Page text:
Review: Wilson continues to chart own musical path
This CD cover image released by Redneck Records shows "Right on Time," by Gretchen Wilson. (AP Photo/Redneck)
Gretchen Wilson, "Right on Time" (Redneck)
Most current country rockers draw on hard-rock arena riffs lifted from the 1990s, but Gretchen Wilson's influences reach back further than that. Her new album, "Right on Time," mines the classic rock of the 1970s — the first single, "Keep on Rollin'," for example, includes a piano-guitar interplay that mirrors Bob Seger's blue-collar arrangements.
She also spreads her wings, musically and thematically, now that she's recording for her own record label, Redneck Records. Her independence allows this self-proclaimed redneck woman to branch out into classic soul, with "One Good Friend," and to cut the cheeky "Grandma," about an elderly relative who loves smoking pot.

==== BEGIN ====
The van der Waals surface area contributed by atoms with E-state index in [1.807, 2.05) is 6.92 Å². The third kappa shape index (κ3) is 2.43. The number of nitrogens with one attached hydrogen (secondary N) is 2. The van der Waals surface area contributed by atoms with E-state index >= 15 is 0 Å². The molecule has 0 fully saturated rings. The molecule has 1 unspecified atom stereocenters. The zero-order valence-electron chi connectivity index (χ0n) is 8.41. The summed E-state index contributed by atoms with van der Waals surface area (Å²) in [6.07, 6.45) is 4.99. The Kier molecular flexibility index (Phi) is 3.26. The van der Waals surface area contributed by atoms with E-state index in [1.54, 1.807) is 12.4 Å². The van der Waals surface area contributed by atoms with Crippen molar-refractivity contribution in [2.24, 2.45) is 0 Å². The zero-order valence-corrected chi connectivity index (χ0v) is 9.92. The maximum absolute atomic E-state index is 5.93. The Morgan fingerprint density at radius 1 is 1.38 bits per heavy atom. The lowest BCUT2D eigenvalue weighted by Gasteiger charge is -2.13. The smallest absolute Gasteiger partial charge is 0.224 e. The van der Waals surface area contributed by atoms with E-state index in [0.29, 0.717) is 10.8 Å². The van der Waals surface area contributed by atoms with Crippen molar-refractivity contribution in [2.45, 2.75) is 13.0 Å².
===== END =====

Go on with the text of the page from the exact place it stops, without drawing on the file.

That's not to say Wilson is out of date: She opens with "Get Outta My Yard," co-written by Kacey Musgraves, whose recent debut album pushes contemporary country music into progressive new territory.
Instead, Wilson rocks as hard as she desires while choosing songs that represent her lifestyle and point of view — just as she always has. "Right on Time" doesn't hit the highs of her 2004 debut, "Here For The Party." But it continues the fiercely autobiographical stance that distances Wilson from most modern country artists in all the right ways.